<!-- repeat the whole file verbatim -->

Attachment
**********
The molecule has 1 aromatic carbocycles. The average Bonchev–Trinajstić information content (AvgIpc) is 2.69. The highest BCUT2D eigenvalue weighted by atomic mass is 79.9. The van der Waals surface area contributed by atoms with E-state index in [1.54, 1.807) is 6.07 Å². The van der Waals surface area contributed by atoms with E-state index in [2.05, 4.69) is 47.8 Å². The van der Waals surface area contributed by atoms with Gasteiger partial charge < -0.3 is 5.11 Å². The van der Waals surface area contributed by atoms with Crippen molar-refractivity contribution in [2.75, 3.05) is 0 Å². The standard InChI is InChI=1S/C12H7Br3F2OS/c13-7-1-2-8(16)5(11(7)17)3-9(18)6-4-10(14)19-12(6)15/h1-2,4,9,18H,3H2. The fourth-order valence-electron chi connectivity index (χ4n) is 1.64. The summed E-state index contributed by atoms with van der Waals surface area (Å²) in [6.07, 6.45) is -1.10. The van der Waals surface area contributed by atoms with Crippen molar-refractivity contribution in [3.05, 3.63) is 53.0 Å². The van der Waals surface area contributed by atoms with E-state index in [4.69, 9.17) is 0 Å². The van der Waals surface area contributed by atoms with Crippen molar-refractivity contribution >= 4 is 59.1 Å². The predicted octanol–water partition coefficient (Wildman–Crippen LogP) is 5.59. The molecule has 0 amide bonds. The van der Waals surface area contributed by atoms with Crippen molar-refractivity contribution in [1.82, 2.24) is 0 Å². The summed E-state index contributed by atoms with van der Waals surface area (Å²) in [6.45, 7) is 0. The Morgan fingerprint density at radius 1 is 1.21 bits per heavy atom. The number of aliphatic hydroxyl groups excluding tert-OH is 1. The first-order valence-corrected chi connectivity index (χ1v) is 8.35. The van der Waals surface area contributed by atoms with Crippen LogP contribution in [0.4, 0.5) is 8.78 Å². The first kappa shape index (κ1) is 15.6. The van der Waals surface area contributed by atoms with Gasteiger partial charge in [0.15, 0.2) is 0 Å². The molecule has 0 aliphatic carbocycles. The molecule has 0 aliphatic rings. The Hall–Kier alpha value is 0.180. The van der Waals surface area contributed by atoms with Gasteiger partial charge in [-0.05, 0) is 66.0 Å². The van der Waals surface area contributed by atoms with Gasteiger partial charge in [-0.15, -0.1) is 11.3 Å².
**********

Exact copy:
The molecule has 1 aromatic carbocycles. The average Bonchev–Trinajstić information content (AvgIpc) is 2.69. The highest BCUT2D eigenvalue weighted by atomic mass is 79.9. The van der Waals surface area contributed by atoms with E-state index in [1.54, 1.807) is 6.07 Å². The van der Waals surface area contributed by atoms with E-state index in [2.05, 4.69) is 47.8 Å². The van der Waals surface area contributed by atoms with Gasteiger partial charge < -0.3 is 5.11 Å². The van der Waals surface area contributed by atoms with Crippen molar-refractivity contribution in [2.75, 3.05) is 0 Å². The standard InChI is InChI=1S/C12H7Br3F2OS/c13-7-1-2-8(16)5(11(7)17)3-9(18)6-4-10(14)19-12(6)15/h1-2,4,9,18H,3H2. The fourth-order valence-electron chi connectivity index (χ4n) is 1.64. The summed E-state index contributed by atoms with van der Waals surface area (Å²) in [6.07, 6.45) is -1.10. The van der Waals surface area contributed by atoms with Crippen molar-refractivity contribution in [3.05, 3.63) is 53.0 Å². The van der Waals surface area contributed by atoms with E-state index in [4.69, 9.17) is 0 Å². The van der Waals surface area contributed by atoms with Crippen molar-refractivity contribution >= 4 is 59.1 Å². The predicted octanol–water partition coefficient (Wildman–Crippen LogP) is 5.59. The molecule has 0 amide bonds. The van der Waals surface area contributed by atoms with Crippen molar-refractivity contribution in [1.82, 2.24) is 0 Å². The summed E-state index contributed by atoms with van der Waals surface area (Å²) in [6.45, 7) is 0. The Morgan fingerprint density at radius 1 is 1.21 bits per heavy atom. The number of aliphatic hydroxyl groups excluding tert-OH is 1. The first-order valence-corrected chi connectivity index (χ1v) is 8.35. The van der Waals surface area contributed by atoms with Crippen LogP contribution in [0.4, 0.5) is 8.78 Å². The first kappa shape index (κ1) is 15.6. The van der Waals surface area contributed by atoms with Gasteiger partial charge in [0.15, 0.2) is 0 Å². The molecule has 0 aliphatic carbocycles. The molecule has 0 aliphatic rings. The Hall–Kier alpha value is 0.180. The van der Waals surface area contributed by atoms with Gasteiger partial charge in [-0.05, 0) is 66.0 Å². The van der Waals surface area contributed by atoms with Gasteiger partial charge in [-0.15, -0.1) is 11.3 Å².